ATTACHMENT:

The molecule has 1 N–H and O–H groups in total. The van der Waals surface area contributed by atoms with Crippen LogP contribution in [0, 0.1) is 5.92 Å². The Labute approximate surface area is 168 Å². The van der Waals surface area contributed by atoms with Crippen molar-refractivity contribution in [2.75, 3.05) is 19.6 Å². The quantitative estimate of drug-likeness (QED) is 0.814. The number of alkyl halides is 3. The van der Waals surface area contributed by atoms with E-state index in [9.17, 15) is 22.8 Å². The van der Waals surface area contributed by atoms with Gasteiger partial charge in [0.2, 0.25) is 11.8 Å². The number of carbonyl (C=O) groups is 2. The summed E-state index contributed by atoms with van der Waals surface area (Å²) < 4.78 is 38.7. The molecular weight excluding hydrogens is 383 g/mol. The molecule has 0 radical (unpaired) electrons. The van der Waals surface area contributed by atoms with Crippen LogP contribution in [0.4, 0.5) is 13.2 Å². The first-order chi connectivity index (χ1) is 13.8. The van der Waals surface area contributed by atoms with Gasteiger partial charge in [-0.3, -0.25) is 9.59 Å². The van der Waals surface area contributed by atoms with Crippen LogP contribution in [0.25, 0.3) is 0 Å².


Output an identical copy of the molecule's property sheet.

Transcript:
The molecule has 1 N–H and O–H groups in total. The van der Waals surface area contributed by atoms with Crippen LogP contribution in [0, 0.1) is 5.92 Å². The Labute approximate surface area is 168 Å². The van der Waals surface area contributed by atoms with Crippen molar-refractivity contribution in [2.75, 3.05) is 19.6 Å². The quantitative estimate of drug-likeness (QED) is 0.814. The number of alkyl halides is 3. The van der Waals surface area contributed by atoms with E-state index in [9.17, 15) is 22.8 Å². The van der Waals surface area contributed by atoms with Gasteiger partial charge in [0.2, 0.25) is 11.8 Å². The number of carbonyl (C=O) groups is 2. The summed E-state index contributed by atoms with van der Waals surface area (Å²) < 4.78 is 38.7. The molecular weight excluding hydrogens is 383 g/mol. The molecule has 0 radical (unpaired) electrons. The van der Waals surface area contributed by atoms with Crippen LogP contribution in [0.4, 0.5) is 13.2 Å². The first-order chi connectivity index (χ1) is 13.8. The van der Waals surface area contributed by atoms with Gasteiger partial charge in [-0.3, -0.25) is 9.59 Å². The van der Waals surface area contributed by atoms with Crippen LogP contribution in [0.25, 0.3) is 0 Å².